ITC Could Get Leading Role in Fight Against Online IPR Infringement
The International Trade Commission would take a direct role in the growing fight against online piracy under legislation introduced Dec. 17 in the Senate. Sen. Ron Wyden, D-Ore., introduced the Online Protection and Enforcement of Digital Trade (OPEN) Act (S. 2029) as an alternative to the Stop Online Piracy Act (H.R. 3261), which is being championed by House Judiciary Committee Chairman Lamar Miller, R-Texas, and the Protect IP Act (S. 968) pending in the Senate.
According to information from Wyden’s office, the OPEN Act would expand the ITC’s authority to enforce copyright and trademark infringement to both physical and digital goods. U.S. rights holders would be able to petition the ITC to investigate cases of illegal digital imports just as they currently do with respect to physical goods. If a subsequent ITC investigation found that a foreign-registered Web site is “primarily” and “willfully” infringing on the IPR of a U.S. rights holder or enabling imports of counterfeit merchandise, the ITC would issue a cease and desist order that would compel payment processors (like Visa and Paypal) and online advertising providers to cease doing business with that Web site. Temporary and preliminary orders could be issued when immediate action is necessary to prevent imminent harm.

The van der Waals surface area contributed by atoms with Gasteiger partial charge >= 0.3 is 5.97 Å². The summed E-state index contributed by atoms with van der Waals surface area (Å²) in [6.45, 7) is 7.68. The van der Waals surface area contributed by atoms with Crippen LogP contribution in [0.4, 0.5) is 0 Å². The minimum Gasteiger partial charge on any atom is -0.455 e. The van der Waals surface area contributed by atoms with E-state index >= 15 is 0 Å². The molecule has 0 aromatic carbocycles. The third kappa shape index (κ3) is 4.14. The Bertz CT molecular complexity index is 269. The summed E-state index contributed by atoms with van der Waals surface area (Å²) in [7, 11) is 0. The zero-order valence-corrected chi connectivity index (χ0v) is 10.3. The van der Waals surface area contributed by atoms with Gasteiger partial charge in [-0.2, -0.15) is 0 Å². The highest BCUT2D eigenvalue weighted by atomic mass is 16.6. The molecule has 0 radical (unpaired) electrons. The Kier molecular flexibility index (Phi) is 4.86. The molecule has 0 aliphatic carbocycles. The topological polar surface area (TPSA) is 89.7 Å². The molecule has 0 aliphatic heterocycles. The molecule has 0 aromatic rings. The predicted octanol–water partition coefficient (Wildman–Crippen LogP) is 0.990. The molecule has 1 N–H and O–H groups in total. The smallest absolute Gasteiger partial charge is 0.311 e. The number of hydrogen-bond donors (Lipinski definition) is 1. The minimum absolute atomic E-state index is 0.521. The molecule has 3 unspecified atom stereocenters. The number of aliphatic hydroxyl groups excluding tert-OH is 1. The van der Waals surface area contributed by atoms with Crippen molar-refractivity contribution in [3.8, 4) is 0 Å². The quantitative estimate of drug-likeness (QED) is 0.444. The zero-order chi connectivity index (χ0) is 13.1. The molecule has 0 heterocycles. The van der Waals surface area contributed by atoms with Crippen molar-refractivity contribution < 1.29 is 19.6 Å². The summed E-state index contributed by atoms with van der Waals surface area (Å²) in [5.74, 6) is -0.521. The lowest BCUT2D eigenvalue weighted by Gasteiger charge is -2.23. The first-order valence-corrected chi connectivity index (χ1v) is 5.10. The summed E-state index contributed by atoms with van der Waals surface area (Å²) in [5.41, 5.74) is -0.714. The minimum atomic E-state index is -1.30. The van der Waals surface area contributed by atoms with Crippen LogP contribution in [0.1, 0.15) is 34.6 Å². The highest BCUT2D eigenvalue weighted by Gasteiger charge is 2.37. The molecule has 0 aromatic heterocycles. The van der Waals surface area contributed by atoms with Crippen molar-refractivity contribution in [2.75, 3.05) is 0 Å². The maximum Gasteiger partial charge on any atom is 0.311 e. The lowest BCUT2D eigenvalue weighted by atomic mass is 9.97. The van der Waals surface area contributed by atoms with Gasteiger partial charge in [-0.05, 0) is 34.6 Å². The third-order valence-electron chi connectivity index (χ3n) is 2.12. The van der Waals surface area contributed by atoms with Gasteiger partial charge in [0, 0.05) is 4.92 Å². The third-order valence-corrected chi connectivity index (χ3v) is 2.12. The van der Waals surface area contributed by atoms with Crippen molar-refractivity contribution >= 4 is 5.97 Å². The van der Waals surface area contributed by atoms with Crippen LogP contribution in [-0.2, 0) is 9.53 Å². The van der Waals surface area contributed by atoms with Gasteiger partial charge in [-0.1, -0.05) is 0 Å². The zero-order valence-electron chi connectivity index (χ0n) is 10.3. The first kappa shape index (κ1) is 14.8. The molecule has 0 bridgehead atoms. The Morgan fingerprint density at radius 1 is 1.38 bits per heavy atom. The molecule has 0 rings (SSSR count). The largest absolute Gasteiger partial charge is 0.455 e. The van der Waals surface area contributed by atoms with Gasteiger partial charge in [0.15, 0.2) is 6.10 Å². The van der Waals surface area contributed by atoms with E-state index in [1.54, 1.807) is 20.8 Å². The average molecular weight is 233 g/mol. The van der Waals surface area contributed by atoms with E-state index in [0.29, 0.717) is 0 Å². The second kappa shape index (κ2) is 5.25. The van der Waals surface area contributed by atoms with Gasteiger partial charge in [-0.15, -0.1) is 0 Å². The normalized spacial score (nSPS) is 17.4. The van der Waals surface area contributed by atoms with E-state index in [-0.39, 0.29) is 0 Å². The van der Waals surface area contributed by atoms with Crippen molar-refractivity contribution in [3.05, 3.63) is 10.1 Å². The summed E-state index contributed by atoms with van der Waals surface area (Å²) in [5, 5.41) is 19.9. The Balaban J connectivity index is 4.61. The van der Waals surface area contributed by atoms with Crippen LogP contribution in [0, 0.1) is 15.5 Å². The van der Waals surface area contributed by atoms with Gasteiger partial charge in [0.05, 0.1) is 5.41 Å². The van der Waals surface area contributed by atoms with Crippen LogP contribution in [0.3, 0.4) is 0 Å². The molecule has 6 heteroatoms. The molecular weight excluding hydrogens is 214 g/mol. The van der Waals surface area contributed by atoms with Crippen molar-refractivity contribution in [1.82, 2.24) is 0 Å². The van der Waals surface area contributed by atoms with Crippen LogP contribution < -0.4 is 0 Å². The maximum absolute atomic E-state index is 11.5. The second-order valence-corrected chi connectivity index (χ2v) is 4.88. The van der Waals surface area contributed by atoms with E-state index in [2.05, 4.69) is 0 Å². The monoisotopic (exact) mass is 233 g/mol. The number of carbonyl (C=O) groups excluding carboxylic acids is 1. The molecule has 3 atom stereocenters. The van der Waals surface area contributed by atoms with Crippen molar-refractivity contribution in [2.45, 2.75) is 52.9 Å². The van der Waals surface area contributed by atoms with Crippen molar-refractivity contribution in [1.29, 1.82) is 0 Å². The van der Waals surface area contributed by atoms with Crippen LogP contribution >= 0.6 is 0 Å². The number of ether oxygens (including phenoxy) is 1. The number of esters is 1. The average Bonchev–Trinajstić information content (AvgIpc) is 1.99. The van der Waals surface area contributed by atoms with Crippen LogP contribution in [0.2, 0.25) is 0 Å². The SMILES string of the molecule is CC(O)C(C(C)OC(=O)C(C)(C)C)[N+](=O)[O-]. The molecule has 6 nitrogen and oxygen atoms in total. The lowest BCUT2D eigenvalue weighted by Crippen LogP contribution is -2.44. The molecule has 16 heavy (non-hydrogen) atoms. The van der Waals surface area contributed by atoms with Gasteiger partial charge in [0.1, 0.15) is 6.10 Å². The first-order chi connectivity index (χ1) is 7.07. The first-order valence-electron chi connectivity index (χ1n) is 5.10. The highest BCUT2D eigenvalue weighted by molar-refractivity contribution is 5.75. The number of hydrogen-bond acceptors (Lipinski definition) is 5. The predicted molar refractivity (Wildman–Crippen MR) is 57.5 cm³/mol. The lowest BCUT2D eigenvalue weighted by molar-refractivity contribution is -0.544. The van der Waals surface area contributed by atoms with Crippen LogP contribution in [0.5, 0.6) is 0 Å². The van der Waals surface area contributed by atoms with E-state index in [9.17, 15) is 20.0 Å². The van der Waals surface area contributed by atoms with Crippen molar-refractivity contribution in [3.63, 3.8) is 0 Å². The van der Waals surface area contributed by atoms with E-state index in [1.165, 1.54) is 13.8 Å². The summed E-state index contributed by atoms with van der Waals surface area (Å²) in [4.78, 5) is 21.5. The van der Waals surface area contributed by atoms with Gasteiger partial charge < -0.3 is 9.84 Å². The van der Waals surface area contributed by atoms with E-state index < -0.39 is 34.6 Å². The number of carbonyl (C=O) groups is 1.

Wyden said this process would allow “simple and obvious cases, like the ‘worst-of-the-worst foreign rogue websites,’” to be handled in a matter of days. However, he also emphasized that the ITC “would create a transparent and adversarial process in which all parties would have an opportunity to be heard and IP rules would be consistently applied.” Final ITC determinations could be appealed in U.S. court, and there would be “appropriate immunity” for entities complying with ITC orders.
By contrast, the SOPA focuses efforts against online piracy through the Department of Justice. A fact sheet from the House Judiciary Committee states that the bill provides DOJ with authority to seek injunctive relief against Web sites on foreign top-level domains as well as the ability to seek court orders blocking infringing Web sites from accessing the U.S. market. The SOPA would also obligate rights holders, rather than the federal government, to work with financial intermediaries and online ad providers to sever ties with rogue Web sites.
Wyden and other supporters of the OPEN Act believe it offers a better solution. “The OPEN act meets the same publicly-stated goals as SOPA or Protect IP without causing massive damage to the Internet,” Wyden said. “These other bills tread deeply into online censorship and blacklisting in order to protect intellectual property.” By contrast, he added, treating digital infringement as a matter of regulating international commerce will allow authorities take into account “important issues pertaining to cybersecurity and the promotion of online innovation, commerce and speech.”
The SOPA was the subject of a House Judiciary Committee markup last week, but work on the bill is not expected to resume until lawmakers return from their holiday recess in late January. Smith has already modified the bill once in response to concerns raised by critics and has indicated a willingness to consider additional changes. No further action has yet been scheduled for the OPEN Act.